If the statement extracted from the Gizmodo write up is accurate, Google seems to have machine-based methods, but these can be used by humans to add the lieutenant’s favorite foods to the unit’s backpacks.

The Gizmodo article reveals:

Google never challenged the accuracy of the reporting. Instead, a Google spokesperson told me that I needed to unpublish the story because the meeting had been confidential, and the information discussed there had been subject to a non-disclosure agreement between Google and Forbes. (I had signed no such agreement, hadn’t been told the meeting was confidential, and had identified myself as a journalist.) It escalated quickly from there. I was told by my higher-ups at Forbes that Google representatives called them saying that the article was problematic and had to come down. The implication was that it might have consequences for Forbes, a troubling possibility given how much traffic came through Google searches and Google News.

With this non algorithmic interaction, the Gizmodo story depicts Google as a frisky outfit indeed. The objective system can be punitive. Really?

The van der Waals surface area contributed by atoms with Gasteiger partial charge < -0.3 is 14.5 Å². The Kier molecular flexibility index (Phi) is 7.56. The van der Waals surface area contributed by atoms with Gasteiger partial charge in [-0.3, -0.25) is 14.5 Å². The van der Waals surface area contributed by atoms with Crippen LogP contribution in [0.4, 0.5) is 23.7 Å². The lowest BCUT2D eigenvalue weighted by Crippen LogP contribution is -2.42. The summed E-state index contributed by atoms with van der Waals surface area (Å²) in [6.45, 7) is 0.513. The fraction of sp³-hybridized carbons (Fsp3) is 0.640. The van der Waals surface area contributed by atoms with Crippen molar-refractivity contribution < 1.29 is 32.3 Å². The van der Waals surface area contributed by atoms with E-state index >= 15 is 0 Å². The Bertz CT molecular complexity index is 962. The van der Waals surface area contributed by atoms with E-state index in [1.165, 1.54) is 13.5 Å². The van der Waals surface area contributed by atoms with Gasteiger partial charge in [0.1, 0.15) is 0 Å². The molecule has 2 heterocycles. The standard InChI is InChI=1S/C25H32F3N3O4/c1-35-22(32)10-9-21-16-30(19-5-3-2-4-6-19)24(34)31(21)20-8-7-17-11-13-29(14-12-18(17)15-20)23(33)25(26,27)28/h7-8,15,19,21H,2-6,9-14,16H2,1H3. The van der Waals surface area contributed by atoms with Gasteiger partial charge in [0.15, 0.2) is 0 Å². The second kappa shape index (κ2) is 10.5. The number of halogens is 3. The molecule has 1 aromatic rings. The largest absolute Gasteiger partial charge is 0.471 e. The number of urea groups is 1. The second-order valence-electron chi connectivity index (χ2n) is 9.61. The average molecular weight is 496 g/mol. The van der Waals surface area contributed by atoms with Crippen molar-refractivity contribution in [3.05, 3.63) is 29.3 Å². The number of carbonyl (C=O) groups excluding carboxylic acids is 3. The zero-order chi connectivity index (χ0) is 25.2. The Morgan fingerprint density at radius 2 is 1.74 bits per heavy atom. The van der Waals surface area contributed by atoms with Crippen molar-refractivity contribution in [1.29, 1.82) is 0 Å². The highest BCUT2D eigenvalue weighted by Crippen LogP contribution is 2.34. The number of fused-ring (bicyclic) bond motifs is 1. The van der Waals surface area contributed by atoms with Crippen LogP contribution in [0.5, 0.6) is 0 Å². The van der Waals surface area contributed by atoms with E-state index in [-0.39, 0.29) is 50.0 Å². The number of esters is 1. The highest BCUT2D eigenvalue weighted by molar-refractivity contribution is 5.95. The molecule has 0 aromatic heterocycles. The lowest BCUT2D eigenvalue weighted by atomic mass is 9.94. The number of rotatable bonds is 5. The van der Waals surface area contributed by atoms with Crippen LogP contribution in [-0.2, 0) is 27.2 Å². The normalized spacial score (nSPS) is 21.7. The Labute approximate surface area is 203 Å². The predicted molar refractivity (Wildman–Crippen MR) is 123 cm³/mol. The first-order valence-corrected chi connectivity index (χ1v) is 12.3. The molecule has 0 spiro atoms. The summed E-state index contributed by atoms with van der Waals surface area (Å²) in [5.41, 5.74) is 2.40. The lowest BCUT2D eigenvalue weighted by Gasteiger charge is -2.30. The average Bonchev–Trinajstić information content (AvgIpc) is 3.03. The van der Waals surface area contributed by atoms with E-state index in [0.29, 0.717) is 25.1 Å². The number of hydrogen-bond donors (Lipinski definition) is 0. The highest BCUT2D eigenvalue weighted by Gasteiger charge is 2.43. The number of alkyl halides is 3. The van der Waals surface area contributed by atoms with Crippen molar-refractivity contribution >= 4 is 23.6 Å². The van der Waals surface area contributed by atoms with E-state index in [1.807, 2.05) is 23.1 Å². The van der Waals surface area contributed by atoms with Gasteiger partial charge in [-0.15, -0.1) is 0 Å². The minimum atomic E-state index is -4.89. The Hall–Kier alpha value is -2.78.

When I step back from this bit of “real” reporting, enlivened with the immediacy of an anecdote which seems plausible, I am thinking about the disconnect between my analysis is the Google Legacy and the events in the Gizmodo story.

Several questions arise:

  1. If the story is accurate, how “correct” are other articles about Google? Perhaps Google influenced many stories so that the person doing research is working with a stacked deck?
  2. If I assume that my research was correct in the 2002 to 2003 period when I was actively compiling data for the Google Legacy, what has caused this “objective method” to morph into a tool suitable for intimidation? If the shift did happen, what management actions at Google allowed objective methods to relax their grip?
  3. Why, after 20 years, are “real” news organizations now running stories about Google’s power, its machinations, and the collateral damage from Google employees who are far removed from the messy cubicles and Foosball games among Google’s elite engineers? Hey, those smart people were the story. Now it is the behavior of sales and public relations types who are making news? What’s this say about “news”? What’s this say about Google?